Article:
When Jerry Davis was a baby he was scooting across the floor and his grandmother dubbed him Scooter. He is a third-generation welder and fabricator. His dad made knives as a hobby, and by the time Scooter was a teenager, he, too, was making knives.
At 19 he entered the U.S. Marine Corps and served as a heavy equipment engineer during Desert Storm. The Gulf War veteran served four years then returned to West Virginia.
When he isn’t making knives, he’s attending rendezvous, living history gatherings that bring early American frontier days to life. He makes many items in his kit and, of course, period-appropriate knives.He’s also a singer and musician, playing weddings, parties and other events, equally comfortable with Sinatra or Stevie Ray Vaughan.
“I’ve always been an artistic feller, always making things. I can make just about anything,” Scooter said. But what really inspired him was the quality of the work he saw coming out of other knifemakers. John Savage has been a good friend along the way. “My goal is to create blades worthy of being used in the outdoors.”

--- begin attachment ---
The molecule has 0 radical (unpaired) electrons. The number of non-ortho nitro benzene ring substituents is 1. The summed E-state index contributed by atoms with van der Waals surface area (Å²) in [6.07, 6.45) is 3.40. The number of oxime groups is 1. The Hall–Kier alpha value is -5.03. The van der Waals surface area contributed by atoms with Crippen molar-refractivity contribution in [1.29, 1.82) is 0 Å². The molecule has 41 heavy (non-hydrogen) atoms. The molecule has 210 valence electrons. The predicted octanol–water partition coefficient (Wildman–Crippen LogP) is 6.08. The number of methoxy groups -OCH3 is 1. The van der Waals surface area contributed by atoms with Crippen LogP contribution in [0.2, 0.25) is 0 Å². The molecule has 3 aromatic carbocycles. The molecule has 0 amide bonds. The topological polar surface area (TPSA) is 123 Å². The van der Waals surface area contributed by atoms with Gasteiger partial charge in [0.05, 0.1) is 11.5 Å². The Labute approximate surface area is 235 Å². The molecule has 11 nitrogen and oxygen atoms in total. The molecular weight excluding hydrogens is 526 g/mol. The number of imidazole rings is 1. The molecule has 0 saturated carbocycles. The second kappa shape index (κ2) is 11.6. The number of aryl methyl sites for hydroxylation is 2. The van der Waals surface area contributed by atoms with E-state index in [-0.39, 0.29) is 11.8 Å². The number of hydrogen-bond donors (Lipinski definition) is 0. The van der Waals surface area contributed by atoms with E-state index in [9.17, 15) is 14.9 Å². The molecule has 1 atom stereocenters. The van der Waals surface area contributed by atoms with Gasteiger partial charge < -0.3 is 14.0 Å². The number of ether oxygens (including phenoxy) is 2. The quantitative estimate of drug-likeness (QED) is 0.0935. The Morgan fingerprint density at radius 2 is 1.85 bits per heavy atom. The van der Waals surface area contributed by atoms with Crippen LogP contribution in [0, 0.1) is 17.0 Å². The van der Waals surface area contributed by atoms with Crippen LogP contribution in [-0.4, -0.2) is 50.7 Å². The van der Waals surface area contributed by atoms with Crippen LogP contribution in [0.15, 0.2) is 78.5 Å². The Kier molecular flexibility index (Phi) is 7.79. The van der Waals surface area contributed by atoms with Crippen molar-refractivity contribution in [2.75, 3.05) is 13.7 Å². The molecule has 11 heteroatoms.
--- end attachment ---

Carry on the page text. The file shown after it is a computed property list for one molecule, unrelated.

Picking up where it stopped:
- Best-selling knife patterns: small everyday carry, skinning, survival
- Favorite blade steels: 1095 for ease of forging, toughness; 52100 for toughness, edge retention
- Blade grinds: flat for deep cutting and skinning, convex Scandi for durability in hard use
- How he tests his knives: field use, chopping mountain laurel, slicing paper, cutting small bolts, shaving
- Favorite handle materials: Micarta for toughness and durability; wood and bone for beauty and value. “I am partial to rare and hard-to-find materials,” Scooter noted.
- Price range: $150 and up
- Online purveyors: Pendleton County Outdoors, www.pendletoncountyoutdoors.com
- Knife shows he attends: Greater Shenandoah Valley Knife Show, Harrisonburg, Virginia
- Member of: American Bladesmith Society
- Forums he participate in: Facebook Groups, Knife Dogs, BladeForums.com
Contact Scooter Davis at 540-560-1672, email@example.com, on Facebook at Rough Run Forge and Instagram @roughrunforge.
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